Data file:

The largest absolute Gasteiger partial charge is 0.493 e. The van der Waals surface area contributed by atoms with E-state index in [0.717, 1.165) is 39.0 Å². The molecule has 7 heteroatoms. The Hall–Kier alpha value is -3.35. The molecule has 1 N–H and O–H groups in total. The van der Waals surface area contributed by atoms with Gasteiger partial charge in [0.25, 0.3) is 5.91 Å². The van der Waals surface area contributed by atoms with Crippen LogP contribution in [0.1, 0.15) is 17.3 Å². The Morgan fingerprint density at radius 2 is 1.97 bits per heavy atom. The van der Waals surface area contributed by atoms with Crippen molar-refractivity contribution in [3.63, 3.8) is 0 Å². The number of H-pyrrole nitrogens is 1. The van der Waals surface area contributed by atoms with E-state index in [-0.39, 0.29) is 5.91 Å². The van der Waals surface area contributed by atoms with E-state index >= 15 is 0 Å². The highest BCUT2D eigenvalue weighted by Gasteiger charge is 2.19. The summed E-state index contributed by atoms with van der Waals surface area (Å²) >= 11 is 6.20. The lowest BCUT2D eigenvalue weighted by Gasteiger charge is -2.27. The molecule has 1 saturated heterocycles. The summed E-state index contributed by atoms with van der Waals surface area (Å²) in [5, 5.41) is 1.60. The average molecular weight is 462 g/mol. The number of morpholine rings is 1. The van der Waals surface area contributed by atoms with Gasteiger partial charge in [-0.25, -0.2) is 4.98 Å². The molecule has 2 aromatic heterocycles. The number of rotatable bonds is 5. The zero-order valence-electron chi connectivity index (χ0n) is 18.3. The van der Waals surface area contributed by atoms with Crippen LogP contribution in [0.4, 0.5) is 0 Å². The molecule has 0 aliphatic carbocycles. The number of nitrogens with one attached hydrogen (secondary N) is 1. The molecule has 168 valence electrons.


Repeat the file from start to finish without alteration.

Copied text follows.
The largest absolute Gasteiger partial charge is 0.493 e. The van der Waals surface area contributed by atoms with E-state index in [0.717, 1.165) is 39.0 Å². The molecule has 7 heteroatoms. The Hall–Kier alpha value is -3.35. The molecule has 1 N–H and O–H groups in total. The van der Waals surface area contributed by atoms with Gasteiger partial charge in [0.25, 0.3) is 5.91 Å². The van der Waals surface area contributed by atoms with Crippen LogP contribution in [0.1, 0.15) is 17.3 Å². The Morgan fingerprint density at radius 2 is 1.97 bits per heavy atom. The van der Waals surface area contributed by atoms with Crippen molar-refractivity contribution in [3.63, 3.8) is 0 Å². The number of H-pyrrole nitrogens is 1. The van der Waals surface area contributed by atoms with E-state index in [-0.39, 0.29) is 5.91 Å². The van der Waals surface area contributed by atoms with E-state index >= 15 is 0 Å². The highest BCUT2D eigenvalue weighted by Gasteiger charge is 2.19. The summed E-state index contributed by atoms with van der Waals surface area (Å²) >= 11 is 6.20. The lowest BCUT2D eigenvalue weighted by Gasteiger charge is -2.27. The molecule has 1 saturated heterocycles. The summed E-state index contributed by atoms with van der Waals surface area (Å²) in [5, 5.41) is 1.60. The average molecular weight is 462 g/mol. The number of morpholine rings is 1. The van der Waals surface area contributed by atoms with Gasteiger partial charge in [-0.25, -0.2) is 4.98 Å². The molecule has 2 aromatic heterocycles. The number of rotatable bonds is 5. The zero-order valence-electron chi connectivity index (χ0n) is 18.3. The van der Waals surface area contributed by atoms with Crippen LogP contribution in [0.4, 0.5) is 0 Å². The molecule has 0 aliphatic carbocycles. The number of nitrogens with one attached hydrogen (secondary N) is 1. The molecule has 168 valence electrons.